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Old 05-06-2013, 01:36 PM   #35318
AZ TOM
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Originally Posted by sieg View Post
Yes, I don't know if Doug is an expert, but he sure knows what he's talking about here.
Probably all this tame, easy terrain we have out here in the west tends to slant our shock setting expertise Will take more than a shock rebuild to make a motocrosser out of the WRR
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Old 05-06-2013, 01:40 PM   #35319
DougZ73
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Its all good gents. I am no expert...I just know what my bike does and does not do, and what steps are needed to fix the issue.

I put my experience out there, and people can do what they will with it. If people can take it it and helps them, then good. If not, so be it. My panties don't get bunched if someone doesn't take my advice or does not believe what I am saying.

Duanew1: Nosing over = pogo'ing.

FWIW, what some guys use their WRR's for, I could ride my 500 lbs street bike on.
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Old 05-06-2013, 01:44 PM   #35320
UtahFox
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Originally Posted by DougZ73 View Post
FWIW, what some guys use their WRR's for, I could ride my 500 lbs street bike on.
Suspension is working great for me.
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Old 05-06-2013, 02:21 PM   #35321
TexaNate
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Originally Posted by UtahFox View Post
Suspension is working great for me.
As long as we're all putting in our two cents...my suspension is bone stock and I've never had a problem with it. Playing with the clickers and setting my rear preload for 4" race sag helped. I stand up on the pegs, bump over giant ruts and roots in single-track (and no-track), toss the bike around soft-ish sand and ride over heavily rutted roads that haven't been maintained in decades. If I wanted to rip across the Eurasian landscape at 80mph safely I would probably put $1k into a "magic carpet ride" but as far as I can tell, the stock stuff works just fine if you are willing to cut your speed down a bit.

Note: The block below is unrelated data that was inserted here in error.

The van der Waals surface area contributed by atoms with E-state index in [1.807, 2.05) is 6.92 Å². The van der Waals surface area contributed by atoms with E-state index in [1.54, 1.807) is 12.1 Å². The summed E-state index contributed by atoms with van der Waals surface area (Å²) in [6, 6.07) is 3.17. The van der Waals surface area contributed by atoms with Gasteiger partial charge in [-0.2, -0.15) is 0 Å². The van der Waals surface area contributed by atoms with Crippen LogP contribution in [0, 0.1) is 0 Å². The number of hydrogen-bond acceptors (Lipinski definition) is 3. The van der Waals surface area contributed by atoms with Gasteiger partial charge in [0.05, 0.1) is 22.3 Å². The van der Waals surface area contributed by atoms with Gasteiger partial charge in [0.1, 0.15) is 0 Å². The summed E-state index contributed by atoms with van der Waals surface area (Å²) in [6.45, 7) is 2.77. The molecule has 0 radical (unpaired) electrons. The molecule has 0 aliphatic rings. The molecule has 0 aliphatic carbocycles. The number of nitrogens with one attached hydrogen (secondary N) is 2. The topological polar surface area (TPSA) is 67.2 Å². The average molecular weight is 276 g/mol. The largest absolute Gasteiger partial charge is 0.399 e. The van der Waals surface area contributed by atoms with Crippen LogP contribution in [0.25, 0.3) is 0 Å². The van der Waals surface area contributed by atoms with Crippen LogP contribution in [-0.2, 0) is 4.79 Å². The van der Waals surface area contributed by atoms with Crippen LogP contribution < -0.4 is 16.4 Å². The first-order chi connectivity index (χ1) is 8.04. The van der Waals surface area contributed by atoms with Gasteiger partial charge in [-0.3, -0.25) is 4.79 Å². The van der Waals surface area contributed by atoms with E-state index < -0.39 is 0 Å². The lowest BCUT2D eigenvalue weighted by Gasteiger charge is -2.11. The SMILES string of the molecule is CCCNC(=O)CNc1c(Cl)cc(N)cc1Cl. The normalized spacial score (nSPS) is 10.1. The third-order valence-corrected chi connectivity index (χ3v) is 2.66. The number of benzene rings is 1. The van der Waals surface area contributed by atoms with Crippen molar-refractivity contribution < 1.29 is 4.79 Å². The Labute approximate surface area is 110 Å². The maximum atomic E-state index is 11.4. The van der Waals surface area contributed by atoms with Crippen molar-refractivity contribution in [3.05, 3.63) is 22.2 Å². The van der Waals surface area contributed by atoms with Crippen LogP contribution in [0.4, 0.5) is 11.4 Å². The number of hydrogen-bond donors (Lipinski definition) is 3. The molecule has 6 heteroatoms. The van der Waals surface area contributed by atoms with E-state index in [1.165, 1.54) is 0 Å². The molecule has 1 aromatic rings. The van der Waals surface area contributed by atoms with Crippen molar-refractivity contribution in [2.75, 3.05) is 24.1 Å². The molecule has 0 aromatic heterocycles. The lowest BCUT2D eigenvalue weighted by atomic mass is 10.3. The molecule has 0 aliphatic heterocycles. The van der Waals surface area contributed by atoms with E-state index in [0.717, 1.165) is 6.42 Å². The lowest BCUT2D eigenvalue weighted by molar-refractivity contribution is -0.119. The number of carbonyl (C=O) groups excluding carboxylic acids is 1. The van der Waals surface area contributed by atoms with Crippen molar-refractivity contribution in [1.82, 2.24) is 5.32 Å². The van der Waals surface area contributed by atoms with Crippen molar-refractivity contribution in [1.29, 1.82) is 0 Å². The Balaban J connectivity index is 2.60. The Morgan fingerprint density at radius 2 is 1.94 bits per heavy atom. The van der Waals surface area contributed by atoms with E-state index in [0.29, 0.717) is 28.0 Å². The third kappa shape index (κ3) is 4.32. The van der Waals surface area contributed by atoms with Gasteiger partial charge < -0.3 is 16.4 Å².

I will say this much: If your front feels too stiff on a hot day after some riding, lift your front wheel off the ground and air-bleed the forks. I use a pair of these and they work great.
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Old 05-06-2013, 02:21 PM   #35322
Subaru297
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Originally Posted by AZ TOM View Post
4.25" sag? That sounds like way too much to me. Typically you want 1/3 of your suspension travel as race sag. On our reduced 10" of travel that gives us about 3.3". You would also be looking at having around 1" of static sag.

4+ inches would be for MX bikes and other orange bikes with 12-13 inches of suspension travel.

Just curious have you ever had any problems with the chain slider wearing out?
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Old 05-06-2013, 03:16 PM   #35323
jon_l
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Quote:
Originally Posted by TexaNate View Post

I will say this much: If your front feels too stiff on a hot day after some riding, lift your front wheel off the ground and air-bleed the forks. I use a pair of these and they work great.
Noob question - I looked at the fork bleeders on Rocky Mtn and also Motion Pro sites. I get why one might release some air on a hot day, or for transport, but does this released air replenish itself? These valves release air, but where does the air come from in the first place?
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Old 05-06-2013, 03:28 PM   #35324
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Quote:
Originally Posted by jon_l View Post
Noob question - I looked at the fork bleeders on Rocky Mtn and also Motion Pro sites. I get why one might release some air on a hot day, or for transport, but does this released air replenish itself? These valves release air, but where does the air come from in the first place?
My wife asks me the same question when I release air.....
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Old 05-06-2013, 03:46 PM   #35325
what broke now
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Originally Posted by jon_l View Post
Noob question - I looked at the fork bleeders on Rocky Mtn and also Motion Pro sites. I get why one might release some air on a hot day, or for transport, but does this released air replenish itself? These valves release air, but where does the air come from in the first place?
It leaks in or out during operation. telescopic forks are a thing of beauty, but not 100% airtite. The goal is to keep the air in the forks at atmospheric pressure.

+1 on the motion pro ones, they are like jewels and very convenient to use.